Rep. Keith Franke is a St. Paul Park Republican.
Ever since the tragic events in Parkland, Florida, I've heard from local residents, parents, teachers, and administrators about a need to improve school safety. As a grandparent and uncle of kids in our local schools, this is a very real concern, and something we're looking to address at the state level. I'm currently authoring or co-authoring a number of different bills I believe can help to keep Minnesota kids safer at school.
First, I'm authoring a bill that allocates funding and requires school districts to establish a threat assessment team, which include members in various areas of expertise relating to school safety, who must assess, intervene, and report individuals that may pose a safety risk to students, teachers, and staff. These teams, made up of teachers and faculty, would be trained to identify possible red flags in behavior and report individuals to the superintendent and to the proper authorities. Put simply, it creates a streamlined process for students, faculty, and staff to report potentially threatening behavior to those that can intervene before a violent crime is committed in a school.
Virtually every one of these school shootings is a predatory crime, methodically planned and executed. Therein lies the promise of a threat assessment team. There are weeks, months, or even years when a would-be killer is escalating toward violence where a window of opportunity could have been detected and thwarted.
My bill shows that keeping our kids safer in schools transcends political ideology or party. The initiative has both Republican and Democrat co-authors in the House, and is authored by DFL Senator Karla Bigham in the Senate. While there's no one-size-fits-all solution to violence in schools, members from both parties see this as one possible answer to helping create a safer school environment for Minnesota kids. My legislation was recently heard in committee, and moved one step closer to passage.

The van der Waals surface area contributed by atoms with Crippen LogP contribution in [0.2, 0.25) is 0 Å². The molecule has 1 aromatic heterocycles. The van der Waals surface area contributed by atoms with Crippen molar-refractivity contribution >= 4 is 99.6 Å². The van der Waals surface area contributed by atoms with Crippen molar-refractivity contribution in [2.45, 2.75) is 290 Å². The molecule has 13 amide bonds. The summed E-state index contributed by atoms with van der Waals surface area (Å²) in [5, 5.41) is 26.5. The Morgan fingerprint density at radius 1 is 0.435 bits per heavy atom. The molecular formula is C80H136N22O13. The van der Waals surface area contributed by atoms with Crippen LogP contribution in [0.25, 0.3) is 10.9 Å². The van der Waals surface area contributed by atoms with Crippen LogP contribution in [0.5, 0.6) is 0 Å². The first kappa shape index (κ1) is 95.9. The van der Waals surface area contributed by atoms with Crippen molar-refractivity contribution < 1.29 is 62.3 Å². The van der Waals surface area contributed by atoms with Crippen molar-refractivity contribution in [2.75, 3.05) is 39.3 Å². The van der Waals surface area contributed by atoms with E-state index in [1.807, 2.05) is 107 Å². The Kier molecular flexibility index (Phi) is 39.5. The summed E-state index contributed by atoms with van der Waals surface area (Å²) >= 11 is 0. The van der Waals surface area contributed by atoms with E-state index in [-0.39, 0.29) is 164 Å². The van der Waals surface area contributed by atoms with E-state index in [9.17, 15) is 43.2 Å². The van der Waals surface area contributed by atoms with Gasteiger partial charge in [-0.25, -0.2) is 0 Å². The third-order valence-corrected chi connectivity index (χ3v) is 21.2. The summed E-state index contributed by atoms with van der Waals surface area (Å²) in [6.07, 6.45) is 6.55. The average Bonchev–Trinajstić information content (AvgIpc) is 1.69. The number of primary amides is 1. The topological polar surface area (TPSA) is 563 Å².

Another possible solution lies in improving the security of our physical school buildings. I'm co-authoring a bill by Rep. Jennifer Loon which allows schools to use the long-term facilities maintenance revenue fund in addition to the safe schools levy, giving districts the flexibility to make safety improvements as they see fit. Giving districts this flexibility in their budgets allows them to — if they see a significant need — prioritize safety improvements. The freedom to make these changes can significantly speed up the process, allowing districts to more quickly address their present safety concerns. The sooner we can allow them this option, the better.
One way to identify needed security enhancements in schools is for an expert to audit the building for ways to improve security. I'm co-authoring legislation that provides $2 million in grants to the Department of Public Safety (DPS) to reimburse to schools who have a security professional audit the safety of their building. Under the legislation, the DPS commissioner would create a minimum standard of expertise for who may conduct the audits — like a professional certified by the American Society for Industrial Security. This bill could help mitigate some of the costs of hiring an outside expert to help districts identify potential security upgrades.
For me, and for many of my colleagues at the Capitol, improving school safety is at the top of our list for this session. I see these bills, as well as others I'm co-authoring, as common sense measures we can all agree on to make schools safer. I'll continue to work on school safety legislation, and welcome input from any member of the community who has ideas of how to make sure our kids, teachers, and staff feel safe in Minnesota classrooms.